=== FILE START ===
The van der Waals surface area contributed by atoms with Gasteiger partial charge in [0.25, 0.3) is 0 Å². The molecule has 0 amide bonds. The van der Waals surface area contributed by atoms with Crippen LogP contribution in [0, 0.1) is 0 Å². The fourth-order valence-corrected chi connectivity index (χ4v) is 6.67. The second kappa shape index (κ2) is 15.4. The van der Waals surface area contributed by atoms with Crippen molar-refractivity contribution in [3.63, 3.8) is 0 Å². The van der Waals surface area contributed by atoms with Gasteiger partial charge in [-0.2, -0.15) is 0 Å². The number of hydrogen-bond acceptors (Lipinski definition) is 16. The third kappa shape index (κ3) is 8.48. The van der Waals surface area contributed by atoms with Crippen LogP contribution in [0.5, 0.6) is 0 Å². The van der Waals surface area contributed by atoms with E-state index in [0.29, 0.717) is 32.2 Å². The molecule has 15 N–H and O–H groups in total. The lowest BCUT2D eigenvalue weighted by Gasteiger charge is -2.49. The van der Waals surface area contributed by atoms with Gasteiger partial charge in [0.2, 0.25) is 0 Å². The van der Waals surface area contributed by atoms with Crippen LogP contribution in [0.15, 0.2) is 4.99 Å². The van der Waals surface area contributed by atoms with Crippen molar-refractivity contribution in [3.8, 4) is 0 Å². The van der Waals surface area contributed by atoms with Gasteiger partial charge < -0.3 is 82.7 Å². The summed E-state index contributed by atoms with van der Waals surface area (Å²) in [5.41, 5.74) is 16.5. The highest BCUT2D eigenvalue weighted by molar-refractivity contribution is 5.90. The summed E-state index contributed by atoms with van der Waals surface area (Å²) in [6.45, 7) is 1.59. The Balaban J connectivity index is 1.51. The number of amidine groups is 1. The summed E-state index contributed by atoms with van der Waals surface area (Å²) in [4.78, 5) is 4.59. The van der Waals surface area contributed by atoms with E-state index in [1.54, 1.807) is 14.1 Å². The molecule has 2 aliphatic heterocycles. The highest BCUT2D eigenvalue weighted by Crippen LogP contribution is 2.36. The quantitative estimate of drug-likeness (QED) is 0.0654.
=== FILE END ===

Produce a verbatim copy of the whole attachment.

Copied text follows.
The van der Waals surface area contributed by atoms with Gasteiger partial charge in [0.25, 0.3) is 0 Å². The molecule has 0 amide bonds. The van der Waals surface area contributed by atoms with Crippen LogP contribution in [0, 0.1) is 0 Å². The fourth-order valence-corrected chi connectivity index (χ4v) is 6.67. The second kappa shape index (κ2) is 15.4. The van der Waals surface area contributed by atoms with Crippen molar-refractivity contribution in [3.63, 3.8) is 0 Å². The van der Waals surface area contributed by atoms with Gasteiger partial charge in [-0.2, -0.15) is 0 Å². The number of hydrogen-bond acceptors (Lipinski definition) is 16. The third kappa shape index (κ3) is 8.48. The van der Waals surface area contributed by atoms with Crippen LogP contribution in [0.5, 0.6) is 0 Å². The van der Waals surface area contributed by atoms with E-state index in [0.29, 0.717) is 32.2 Å². The molecule has 15 N–H and O–H groups in total. The lowest BCUT2D eigenvalue weighted by Gasteiger charge is -2.49. The van der Waals surface area contributed by atoms with Gasteiger partial charge in [0.2, 0.25) is 0 Å². The van der Waals surface area contributed by atoms with Crippen LogP contribution in [0.15, 0.2) is 4.99 Å². The van der Waals surface area contributed by atoms with Crippen molar-refractivity contribution in [3.8, 4) is 0 Å². The van der Waals surface area contributed by atoms with Gasteiger partial charge < -0.3 is 82.7 Å². The summed E-state index contributed by atoms with van der Waals surface area (Å²) in [5.41, 5.74) is 16.5. The highest BCUT2D eigenvalue weighted by molar-refractivity contribution is 5.90. The summed E-state index contributed by atoms with van der Waals surface area (Å²) in [6.45, 7) is 1.59. The Balaban J connectivity index is 1.51. The number of amidine groups is 1. The summed E-state index contributed by atoms with van der Waals surface area (Å²) in [4.78, 5) is 4.59. The van der Waals surface area contributed by atoms with E-state index in [1.54, 1.807) is 14.1 Å². The molecule has 2 aliphatic heterocycles. The highest BCUT2D eigenvalue weighted by Crippen LogP contribution is 2.36. The quantitative estimate of drug-likeness (QED) is 0.0654.